When to Repair a Computer Vs. When to Replace It

 

TechRecyclingBinIn my previous article, I explained how to make an ailing computer last longer, however it’s not always feasible to save an old computer. At times, it is difficult to determine whether it is and is not worthwhile to repair a computer instead of replacing the machine all together. Computer repairs can become very expensive, unless one is able to do the repairs ones self, and the parts alone are very expensive. There are a number of scenarios where it is better to repair a machine, but then there are times where the repairs would be far more costly than an equivalent new machine. Some repairs are very simple and many times can be done by the user, especially software issues. Extended warranties, although costly at times, can cover the cost of typically expensivly repairs such as motherboard replacement.  Unless one is a computer repair expert, who can take computers apart and put them back together in their sleep, there are certain repairs that have to be done by a professional computer technician and can be very expensive. Below are lists of scenarios that are best remediated by repairs and some that are best resolved by flat-out replacing the machine.

 

When to Repair:

 

1. Software Issues: Software issues can typically be troubleshot or if all else fails, the program can be uninstalled and reinstalled to resolve most issues. If reinstalling the program does not resolve the issues,there may be an underlying issue with the operating system.

2. Minor or Easy to Replace Hardware issues: These would be failures with hardware such as RAM, Hard drives, disk drives and batteries which on most computers are easy to access and affordable to replace. Many of these can be done by the end users or can be done affordably by any computer repair shop. This is also a good opportunity to consider upgrading, for higher performance if the computer can handle higher performance hardware.

3. When Covered Under  Warranty: If the computer is covered by the manufacturer’s warranty, and if the issue is covered by the warranty, or if one bought an extended warranty with their computer, then contact the warranty provider to help troubleshoot the issues being experienced.  Depending on the warranty’s coverage, if parts need to be replaced, the warranty should cover the parts and/or the labor to make the system functional at no additional cost. It is worth noting however, that many times the machine needs to be shipped out so be sure to backup all essential data in case the hard drive needs to be replaced or if the computer needs to be reformatted.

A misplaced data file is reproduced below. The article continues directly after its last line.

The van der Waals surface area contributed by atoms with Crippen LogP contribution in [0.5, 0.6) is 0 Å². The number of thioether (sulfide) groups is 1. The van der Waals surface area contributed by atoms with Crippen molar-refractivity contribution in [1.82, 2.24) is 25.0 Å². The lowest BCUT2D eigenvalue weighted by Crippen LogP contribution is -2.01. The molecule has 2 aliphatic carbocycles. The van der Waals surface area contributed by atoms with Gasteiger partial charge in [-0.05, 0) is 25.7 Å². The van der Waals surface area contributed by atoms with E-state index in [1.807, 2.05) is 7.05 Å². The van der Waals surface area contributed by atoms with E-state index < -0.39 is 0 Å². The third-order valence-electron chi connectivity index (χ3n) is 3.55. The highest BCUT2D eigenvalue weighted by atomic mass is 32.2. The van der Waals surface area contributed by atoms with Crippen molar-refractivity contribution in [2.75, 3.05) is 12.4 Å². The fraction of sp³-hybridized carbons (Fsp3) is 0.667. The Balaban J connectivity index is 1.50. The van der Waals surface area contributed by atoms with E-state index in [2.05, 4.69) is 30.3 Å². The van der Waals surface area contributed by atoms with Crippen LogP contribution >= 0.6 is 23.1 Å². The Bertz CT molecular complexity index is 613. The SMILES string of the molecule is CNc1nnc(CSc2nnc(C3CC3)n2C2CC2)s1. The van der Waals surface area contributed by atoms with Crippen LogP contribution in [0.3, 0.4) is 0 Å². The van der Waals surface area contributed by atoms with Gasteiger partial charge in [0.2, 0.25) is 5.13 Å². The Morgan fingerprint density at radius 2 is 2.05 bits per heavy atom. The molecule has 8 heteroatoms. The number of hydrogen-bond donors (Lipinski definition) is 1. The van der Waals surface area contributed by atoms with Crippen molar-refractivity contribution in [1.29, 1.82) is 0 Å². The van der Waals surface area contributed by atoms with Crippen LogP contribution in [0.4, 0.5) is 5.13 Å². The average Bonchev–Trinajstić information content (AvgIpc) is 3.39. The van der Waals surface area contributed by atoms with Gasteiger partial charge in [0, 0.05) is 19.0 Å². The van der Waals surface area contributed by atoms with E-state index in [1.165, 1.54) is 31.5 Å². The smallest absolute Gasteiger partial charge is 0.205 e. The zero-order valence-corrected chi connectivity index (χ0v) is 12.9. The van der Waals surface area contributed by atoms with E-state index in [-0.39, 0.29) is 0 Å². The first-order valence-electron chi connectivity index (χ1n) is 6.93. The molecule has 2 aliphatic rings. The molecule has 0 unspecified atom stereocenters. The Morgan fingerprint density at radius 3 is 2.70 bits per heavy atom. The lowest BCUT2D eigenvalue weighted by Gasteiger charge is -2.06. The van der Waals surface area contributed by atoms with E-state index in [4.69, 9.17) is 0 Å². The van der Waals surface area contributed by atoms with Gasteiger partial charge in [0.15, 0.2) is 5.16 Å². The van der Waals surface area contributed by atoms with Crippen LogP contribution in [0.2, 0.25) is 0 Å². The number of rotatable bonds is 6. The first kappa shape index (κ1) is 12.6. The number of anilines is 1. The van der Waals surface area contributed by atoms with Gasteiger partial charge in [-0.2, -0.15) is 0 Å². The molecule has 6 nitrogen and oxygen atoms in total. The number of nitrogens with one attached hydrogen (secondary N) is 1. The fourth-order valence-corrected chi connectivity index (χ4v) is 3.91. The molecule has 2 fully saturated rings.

4. Virus/Malware: Many computer issues are cause by a virus or some sort of malware, which in many cases can be removed or can be wiped out by doing a full system restore. While virus removal may make buying a new, cheaper computer may make it seem worthwhile to just replace a computer, the physical hardware is still fine. Worst case scenario, reformatting the hard drive and performing a system restore will eliminate any issue.

When to Replace:

1. Major Part Replacement on Older Machines Out of Warranty: Unless one comfortable totally dissembling a computer and replacing the parts on their own, replacing parts like the motherboard or laptop screens can be extremely expensive. This is due to the fact that the parts are far more expensive than hardware like hard drives, which are mostly interchangeable. The actual replacement process can also be labor intensive, making it an expensive endeavor. Replacing these more expensive parts may be worthwhile if the machine is a couple years old, but if the machine is over three or four years old, it may be wise to consider simply replacing the machine.